I'm sure you can’t wait for the movie to come out. Have you seen the completed film yet? And if so, did you watch it with the Snake (Don Prudhomme)?
Prudhomme and I went up to Hollywood and watched it. The film is finished and I really think people are going to like it. Currently, they are working on the advertising and the PR as well as deciding what markets they are going to show the film in.
Are you satisfied that the movie accurately portrayed you, as well as your relationship with Don?
Alan Paradise wrote the screenplay and then sold it to the movie company. Naturally, the Hollywood people had to changed it because that’s what Hollywood does to dramatize it. Prudhomme and I had to battle them a little bit over some of the parts. But overall it came out good and I’m happy with it. Hey, how many people have had a movie made about them?
Don the Shake" Prudhomme and Tom "the Mongoose McEwen in the early 70's
This movie is a time period piece. Does the film have the look and feel of the 70’s and does it portray how the sport was really like back then?
It does considering that most of the shooting was done at Bakersfield. (Famoso Raceway) Once the shooting was completed, the Hollywood special effects people made it look like different tracks. They also used a lot of actual footage. Overall, I think it came out pretty well.
So how did the whole Snake and Mongoose concept get started?
I started racing in 1953 at Sana Anna which is now the John Wayne Airport. We would race every weekend. I was one of the only guys that beat Prudhomme (already nicknamed the Snake because of his quick reaction times on the starting line) in the Greer, Black and Prudhomme car so Ed Donovan nicked named me the Mongoose.
We raced each other throughout the late 60’s. And in 1969 I decided to go to Mattel with the idea of them making Snake and Mongoose Hot Wheels cars. I told Prudhomme about my idea and he asked “Why would they even listen to you?” I had some sketches made and brought them to the first meeting and they were interested. They scheduled a second meeting and asked that I bring Prudhomme along. At the third meeting we signed the contract.
After we got our deal with Mattel it completely changed everything in drag racing. NHRA loved it and all of the sudden our competitors started to go out and get major sponsorship deals of their own.
Jim M. White Photo
Was life on the road difficult for you guys?
It was fun at first, we were on TV and it was a big deal but it turned into a lot of work, boy. We would do 3-4 races a week and on top of that a promoter would call up wanting us to be some place else in 20 hours. At first we would balk at it a little bit and then the promoter would say "it’s only an inch on the map" so we would go. But we were working, making good money and doing what we wanted to do.
We would go to Boise and then on to Spokane and then head east to the other side of the country to North Carolina. Once we were in Boise and it was snowing. Bill New (the track promoter) said “I need you to just get down the track so I don’t have to refund everyone’s money”. It was so cold that we started the car up without any oil in the motor and then we added it. The slicks would just spin and I slid down the track hoping to get it to the other end safely without sliding off the track or hitting something.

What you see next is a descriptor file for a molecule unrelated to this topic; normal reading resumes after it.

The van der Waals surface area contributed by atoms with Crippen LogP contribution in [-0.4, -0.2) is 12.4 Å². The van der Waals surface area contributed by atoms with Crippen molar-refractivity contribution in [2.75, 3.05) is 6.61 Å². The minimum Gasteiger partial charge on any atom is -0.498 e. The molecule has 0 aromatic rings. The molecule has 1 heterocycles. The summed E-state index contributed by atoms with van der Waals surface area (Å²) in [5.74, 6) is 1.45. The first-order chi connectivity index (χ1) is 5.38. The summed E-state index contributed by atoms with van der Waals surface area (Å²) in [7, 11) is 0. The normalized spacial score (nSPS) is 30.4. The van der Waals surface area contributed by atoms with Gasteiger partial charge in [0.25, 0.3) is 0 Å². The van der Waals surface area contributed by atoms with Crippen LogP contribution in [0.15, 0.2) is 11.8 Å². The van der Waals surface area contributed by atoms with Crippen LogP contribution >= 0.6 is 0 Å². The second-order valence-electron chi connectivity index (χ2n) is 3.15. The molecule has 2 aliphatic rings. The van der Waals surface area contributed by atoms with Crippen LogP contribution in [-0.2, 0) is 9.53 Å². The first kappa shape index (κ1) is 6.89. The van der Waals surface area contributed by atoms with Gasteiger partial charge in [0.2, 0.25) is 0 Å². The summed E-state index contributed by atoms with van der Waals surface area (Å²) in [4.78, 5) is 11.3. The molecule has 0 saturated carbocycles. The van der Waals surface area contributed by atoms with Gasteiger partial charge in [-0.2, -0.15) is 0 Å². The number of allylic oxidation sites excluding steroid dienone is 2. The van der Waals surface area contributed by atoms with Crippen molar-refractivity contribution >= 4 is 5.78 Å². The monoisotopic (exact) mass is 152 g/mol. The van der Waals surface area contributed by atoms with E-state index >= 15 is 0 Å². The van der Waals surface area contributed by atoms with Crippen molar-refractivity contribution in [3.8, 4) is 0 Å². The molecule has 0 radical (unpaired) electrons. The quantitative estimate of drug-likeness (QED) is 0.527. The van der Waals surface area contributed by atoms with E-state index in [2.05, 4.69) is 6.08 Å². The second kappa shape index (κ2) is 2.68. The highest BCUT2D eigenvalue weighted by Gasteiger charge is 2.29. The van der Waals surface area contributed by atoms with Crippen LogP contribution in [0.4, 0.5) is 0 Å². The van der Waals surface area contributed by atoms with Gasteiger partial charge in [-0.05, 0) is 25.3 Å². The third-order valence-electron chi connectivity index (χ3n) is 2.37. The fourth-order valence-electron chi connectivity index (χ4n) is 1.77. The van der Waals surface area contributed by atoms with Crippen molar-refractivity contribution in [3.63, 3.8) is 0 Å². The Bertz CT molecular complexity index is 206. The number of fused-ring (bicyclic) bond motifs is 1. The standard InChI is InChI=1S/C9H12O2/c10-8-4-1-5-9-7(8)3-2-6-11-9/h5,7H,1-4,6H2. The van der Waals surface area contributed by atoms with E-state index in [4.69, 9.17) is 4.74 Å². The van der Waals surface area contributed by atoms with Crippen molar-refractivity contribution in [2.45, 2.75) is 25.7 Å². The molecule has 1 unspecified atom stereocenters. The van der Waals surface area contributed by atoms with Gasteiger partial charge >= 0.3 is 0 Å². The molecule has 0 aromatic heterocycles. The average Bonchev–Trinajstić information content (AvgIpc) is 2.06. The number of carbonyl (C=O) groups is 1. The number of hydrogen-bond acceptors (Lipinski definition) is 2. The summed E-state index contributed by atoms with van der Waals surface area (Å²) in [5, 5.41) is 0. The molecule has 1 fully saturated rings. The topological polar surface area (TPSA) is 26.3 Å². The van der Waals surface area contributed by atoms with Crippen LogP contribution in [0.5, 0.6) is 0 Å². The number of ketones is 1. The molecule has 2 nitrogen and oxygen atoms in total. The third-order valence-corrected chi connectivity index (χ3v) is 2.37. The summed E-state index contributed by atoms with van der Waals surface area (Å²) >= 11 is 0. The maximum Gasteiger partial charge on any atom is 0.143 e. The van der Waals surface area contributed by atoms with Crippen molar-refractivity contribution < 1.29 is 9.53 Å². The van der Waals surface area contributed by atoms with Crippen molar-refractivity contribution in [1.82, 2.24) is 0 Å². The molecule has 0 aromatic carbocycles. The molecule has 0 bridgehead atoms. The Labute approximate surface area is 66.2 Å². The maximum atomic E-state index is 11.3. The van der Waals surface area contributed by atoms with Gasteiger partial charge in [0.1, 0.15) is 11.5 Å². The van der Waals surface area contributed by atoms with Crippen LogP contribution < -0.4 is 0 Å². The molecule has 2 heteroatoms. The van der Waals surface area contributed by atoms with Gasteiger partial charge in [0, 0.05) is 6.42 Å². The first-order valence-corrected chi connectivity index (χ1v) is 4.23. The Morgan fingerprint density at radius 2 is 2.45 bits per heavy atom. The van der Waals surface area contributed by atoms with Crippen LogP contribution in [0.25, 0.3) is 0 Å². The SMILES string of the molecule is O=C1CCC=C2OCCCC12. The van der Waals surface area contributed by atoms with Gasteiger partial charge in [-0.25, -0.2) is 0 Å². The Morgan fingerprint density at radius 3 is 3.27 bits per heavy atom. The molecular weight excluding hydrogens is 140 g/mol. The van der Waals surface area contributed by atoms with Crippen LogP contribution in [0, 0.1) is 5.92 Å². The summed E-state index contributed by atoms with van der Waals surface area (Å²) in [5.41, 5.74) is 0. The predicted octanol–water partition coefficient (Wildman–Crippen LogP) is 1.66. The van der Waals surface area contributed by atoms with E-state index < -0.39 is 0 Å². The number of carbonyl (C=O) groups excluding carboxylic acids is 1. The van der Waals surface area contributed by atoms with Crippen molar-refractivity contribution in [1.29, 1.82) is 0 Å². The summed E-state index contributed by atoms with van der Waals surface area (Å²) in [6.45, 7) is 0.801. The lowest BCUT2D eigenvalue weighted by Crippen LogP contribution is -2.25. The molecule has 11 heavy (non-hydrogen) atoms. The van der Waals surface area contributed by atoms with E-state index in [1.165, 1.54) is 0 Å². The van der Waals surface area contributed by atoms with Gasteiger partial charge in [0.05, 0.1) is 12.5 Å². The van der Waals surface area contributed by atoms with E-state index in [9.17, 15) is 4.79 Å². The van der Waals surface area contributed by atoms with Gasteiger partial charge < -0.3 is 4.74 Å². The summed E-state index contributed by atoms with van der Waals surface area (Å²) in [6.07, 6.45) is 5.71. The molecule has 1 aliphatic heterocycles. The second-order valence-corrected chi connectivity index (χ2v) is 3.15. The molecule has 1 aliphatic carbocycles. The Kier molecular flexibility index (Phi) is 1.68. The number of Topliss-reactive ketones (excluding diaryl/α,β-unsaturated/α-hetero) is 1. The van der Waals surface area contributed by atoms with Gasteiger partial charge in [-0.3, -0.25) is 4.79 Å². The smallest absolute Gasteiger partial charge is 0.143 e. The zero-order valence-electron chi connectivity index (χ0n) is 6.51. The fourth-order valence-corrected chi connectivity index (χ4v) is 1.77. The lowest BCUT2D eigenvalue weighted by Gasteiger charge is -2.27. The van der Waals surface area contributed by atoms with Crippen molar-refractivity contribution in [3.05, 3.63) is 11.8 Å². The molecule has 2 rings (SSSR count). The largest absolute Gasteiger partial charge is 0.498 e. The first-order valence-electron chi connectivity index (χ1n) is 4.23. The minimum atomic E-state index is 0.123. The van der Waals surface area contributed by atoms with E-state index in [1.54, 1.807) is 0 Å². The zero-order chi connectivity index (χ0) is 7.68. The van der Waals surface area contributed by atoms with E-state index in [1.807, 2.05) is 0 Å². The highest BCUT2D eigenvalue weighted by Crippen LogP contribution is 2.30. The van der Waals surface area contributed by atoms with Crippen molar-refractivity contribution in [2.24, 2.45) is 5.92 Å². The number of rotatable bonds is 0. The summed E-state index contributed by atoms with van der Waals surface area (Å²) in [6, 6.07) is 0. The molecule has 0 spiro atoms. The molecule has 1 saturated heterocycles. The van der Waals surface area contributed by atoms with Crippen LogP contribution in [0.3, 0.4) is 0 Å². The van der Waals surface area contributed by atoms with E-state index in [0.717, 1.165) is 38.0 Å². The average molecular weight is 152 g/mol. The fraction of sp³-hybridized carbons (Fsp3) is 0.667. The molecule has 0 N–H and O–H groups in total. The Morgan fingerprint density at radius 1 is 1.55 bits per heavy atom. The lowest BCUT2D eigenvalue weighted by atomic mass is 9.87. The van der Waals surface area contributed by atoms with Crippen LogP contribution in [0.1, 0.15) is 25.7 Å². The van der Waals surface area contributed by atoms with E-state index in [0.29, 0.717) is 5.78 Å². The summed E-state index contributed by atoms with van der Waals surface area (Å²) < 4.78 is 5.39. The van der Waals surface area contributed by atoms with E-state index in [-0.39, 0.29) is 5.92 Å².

The guy that was really on the road a lot was Tommy Ivo, I would kid him that he never shuts his engine off. Some of the tracks we went to you couldn’t see where you were going once it got dark and they maybe used one light or even car head lights to light the track. One track we went to had a creek at the end of it. You just had to make the best of it. We built a trail for the guys today. All of the safety equipment we have now is a result of someone in the past getting hurt. The first time I ever drove Jack Clark’s Top Fuel Dragster it was like driving a Cadillac. It was unbelievable compared to the cars I raced before.
Were you and Snake tough competitors on the track and buddies off the track? Or was it intense racing with him most of the time?
We were pretty much buddies but it would get intense on the track. And, when I would beat him he wouldn’t talk to me for two months. Him and (Don) Garlits, they didn’t want to just win, they wanted to rip your throat out every time. When we got Mattel, Prudhomme and I formed Wildlife Racing and once the Hot Wheels deal had run it’s course, we both went our separate ways. But after Mattel we get rival sponsors. I had Coke and he would have Pepsi, I had Coors and he had Miller, he had the Army and I had the Navy.
Other than Don Prudhomme, who were some of your biggest rivals?
There were a lot of them that were hard to beat. Even the local guys were tough. Ed McCulloch was one, Garlits, Steve Carbone, John Mulligan and Tony Nancy to name just a few. There was one event that paid 1,500 silver dollars for the two dragsters with the quickest ETs for the year. It was just one race for all the silver dollars. It was between us and Benny Osborne and I smoked the tires and Osborne won. That was a big deal at the time.